Links and further reading

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THE STREETS OF VICTORIA
Abbey Orchard Street, SW1P Abbey Orchard Street was the heart of a former slum area.
Allington Street, SW1E Allington Street is one of the streets of London in the SW1E postal area.
Ambrosden Avenue, SW1P Ambrosden Avenue is one of the streets of London in the SW1P postal area.
Arneway Street, SW1P Arneway Street is one of the streets of London in the SW1P postal area.
Artillery Place, SW1P Artillery Place is a road in the SW1P postcode area
Artillery Row, SW1P Artillery Row is one of the streets of London in the SW1P postal area.
Ashley Gardens, SW1P Ashley Gardens is one of the streets of London in the SW1P postal area.
Ashley Place, SW1P Ashley Place is one of the streets of London in the SW1P postal area.
Bloomberg Street, SW1V Bloomberg Street is one of the streets of London in the SW1V postal area.
Bloomburg Street, SW1V Bloomburg Street is one of the streets of London in the SW1V postal area.
Bressenden Place, SW1E Bressenden Place is one of the streets of London in the SW1E postal area.
Brewers Green, SW1H Brewers Green is one of the streets of London in the SW1H postal area.
Bridge Place, SW1V Bridge Place is one of the streets of London in the SW1V postal area.
Buckingham Palace Road, SW1V Buckingham Palace Road is one of the streets of London in the SW1V postal area.
Buckingham Place, SW1E Buckingham Place is one of the streets of London in the SW1E postal area.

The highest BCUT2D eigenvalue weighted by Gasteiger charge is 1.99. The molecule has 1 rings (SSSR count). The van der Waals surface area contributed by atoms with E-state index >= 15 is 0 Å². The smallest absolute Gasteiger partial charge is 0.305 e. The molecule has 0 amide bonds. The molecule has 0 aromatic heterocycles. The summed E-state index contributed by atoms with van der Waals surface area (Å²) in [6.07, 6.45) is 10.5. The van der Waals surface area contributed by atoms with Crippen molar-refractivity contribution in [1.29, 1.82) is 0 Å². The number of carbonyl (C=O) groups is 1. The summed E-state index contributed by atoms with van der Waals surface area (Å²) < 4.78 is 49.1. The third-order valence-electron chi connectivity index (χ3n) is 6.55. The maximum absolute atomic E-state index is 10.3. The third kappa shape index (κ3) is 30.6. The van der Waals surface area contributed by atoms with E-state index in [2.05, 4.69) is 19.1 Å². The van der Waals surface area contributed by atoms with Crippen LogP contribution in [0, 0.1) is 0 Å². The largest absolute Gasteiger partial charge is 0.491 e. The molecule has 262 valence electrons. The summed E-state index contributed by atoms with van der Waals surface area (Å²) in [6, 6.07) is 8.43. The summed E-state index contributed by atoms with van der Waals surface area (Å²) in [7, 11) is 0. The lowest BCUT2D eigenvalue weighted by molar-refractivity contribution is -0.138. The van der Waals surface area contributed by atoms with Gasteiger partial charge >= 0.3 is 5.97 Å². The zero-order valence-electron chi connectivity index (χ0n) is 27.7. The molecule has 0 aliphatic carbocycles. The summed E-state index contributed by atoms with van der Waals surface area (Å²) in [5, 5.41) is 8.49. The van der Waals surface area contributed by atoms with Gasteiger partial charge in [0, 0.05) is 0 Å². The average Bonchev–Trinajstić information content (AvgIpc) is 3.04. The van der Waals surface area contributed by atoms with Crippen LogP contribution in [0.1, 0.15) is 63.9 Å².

Cardinal Walk, SW1E Cardinal Walk is a road in the SW1E postcode area
Carey Place, SW1V Carey Place is one of the streets of London in the SW1V postal area.
Carlisle Mansions, SW1P Carlisle Mansions is one of the streets of London in the SW1P postal area.
Carlisle Place, SW1P Carlisle Place is one of the streets of London in the SW1P postal area.
Castle Lane, SW1E Castle Lane is one of the streets of London in the SW1E postal area.
Catherine Place, SW1E Catherine Place is one of the streets of London in the SW1E postal area.
Chadwick Street, SW1P Chadwick Street is one of the streets of London in the SW1P postal area.
Coburg Close, SW1P Coburg Close is a road in the SW1P postcode area
Dean Bradley Street, SW1P George Granville Bradley was Dean of Westminster Abbey from 1881.
Douglas Street, SW1P Douglas Street is one of the streets of London in the SW1P postal area.
East Concourse, SW1V East Concourse is one of the streets of London in the SW1V postal area.
Eaton Lane, SW1W Eaton Lane is a road in the SW1W postcode area
Eaton Row, SW1W Eaton Row is a road in the SW1W postcode area
Eccleston Bridge, SW1V Eccleston Bridge is a road in the SW1V postcode area
Eccleston Square Mews, SW1V Eccleston Square Mews is a road in the SW1V postcode area
Eccleston Square, SW1V Eccleston Square is one of the streets of London in the SW1V postal area.
Elverton Street, SW1P Elverton Street is a road in the SW1P postcode area
Emery Hill Street, SW1P Emery Hill Street is a road in the SW1P postcode area
Evelyn Mansions, SW1P Evelyn Mansions is one of the streets of London in the SW1P postal area.
Francis Street, SW1P Francis Street is one of the streets of London in the SW1P postal area.
Gillingham Row, SW1V This is a street in the SW1V postcode area
Gillingham Street, SW1V Gillingham Street is one of the streets of London in the SW1V postal area.
Greencoat Place, SW1P Greencoat Place is one of the streets of London in the SW1P postal area.
Greenwood, SE26 Greenwood is a road in the SE26 postcode area
Greycoat Gardens, SW1P Greycoat Gardens is one of the streets of London in the SW1P postal area.
Greycoat Place, SW1P Greycoat Place is one of the streets of London in the SW1P postal area.